methods to create images that give the human eye the impression of a
 continuous range of grey tones while using only black dots separated by white
 spaces.  The concept is equally applicable to color imaging, and the patents
 specifically cover color applications.
     The Blue Noise Mask has been licensed to more than a dozen computer
 printer makers, fax machine makers, and others.  However, HP has denied
 Research Corporation Technologies' requests for licensing fees covering HP's
 ColorSmart technology, and Research Corporation Technologies' claim that HP
 products infringe the Blue Noise Mask patents.
     In-House Infringement Opinion Will be Part of Proof at Trial
     An internal HP document will become an important part of the trial.  It is
 a draft infringement opinion, created in May 1993 by an in-house HP lawyer,
 discussing the likelihood that HP might be infringing on the University of
 Rochester patents.  The existence of any internal infringement opinion was not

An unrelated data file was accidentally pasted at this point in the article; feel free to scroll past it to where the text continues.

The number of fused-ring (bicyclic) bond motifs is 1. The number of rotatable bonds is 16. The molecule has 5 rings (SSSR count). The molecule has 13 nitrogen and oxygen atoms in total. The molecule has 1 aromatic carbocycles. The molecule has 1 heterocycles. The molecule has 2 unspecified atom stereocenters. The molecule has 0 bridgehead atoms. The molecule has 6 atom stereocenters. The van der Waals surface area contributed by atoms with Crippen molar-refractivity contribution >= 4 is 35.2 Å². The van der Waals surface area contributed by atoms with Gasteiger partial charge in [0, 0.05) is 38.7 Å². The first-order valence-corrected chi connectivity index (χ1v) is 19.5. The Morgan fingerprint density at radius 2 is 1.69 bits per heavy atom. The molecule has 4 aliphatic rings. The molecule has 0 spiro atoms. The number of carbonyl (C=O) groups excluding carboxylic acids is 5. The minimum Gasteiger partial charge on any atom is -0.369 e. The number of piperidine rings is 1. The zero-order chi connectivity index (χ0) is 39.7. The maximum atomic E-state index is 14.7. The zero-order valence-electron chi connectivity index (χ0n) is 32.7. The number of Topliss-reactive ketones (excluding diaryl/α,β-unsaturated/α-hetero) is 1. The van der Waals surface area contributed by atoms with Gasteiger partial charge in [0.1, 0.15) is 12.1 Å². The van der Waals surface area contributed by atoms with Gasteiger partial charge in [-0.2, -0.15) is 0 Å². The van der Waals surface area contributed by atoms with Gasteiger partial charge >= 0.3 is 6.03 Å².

acknowledged by HP during most of the discovery period.
     HP belatedly produced the document, but at a time when relevant witnesses,
 who likely had knowledge of the infringement opinion, had been deposed by
 Research Corporation Technologies without the company having the benefit of
 the information contained in the infringement opinion, court records show.
     As the court order indicates, the giant computer printer maker failed to
 produce the document earlier in the discovery proceedings, even though it fell
 within the scope of Research Corporation Technologies' disclosure demands.
 U.S. District Court Judge John M. Roll, who was presiding over the case at
 that time, issued an order sanctioning HP for the non-disclosure.  The
 document "should have been disclosed," he wrote in a ruling signed
 July 30, 1997.  It "provides an infringement analysis which places it in the
 category of documents subject to RCT's discovery demands."
     The court order also indicates that HP fought to prevent its disclosure,
 downplaying its significance and describing it as a mere memorandum rather
 than a draft infringement opinion.  However, the document describes itself as
 "a draft infringement opinion on whether (HP employee) Qian Lin's dithering
 method would infringe the Parker & Mitsa patent."
     Mr. Reckart of Research Corporation Technologies described the document as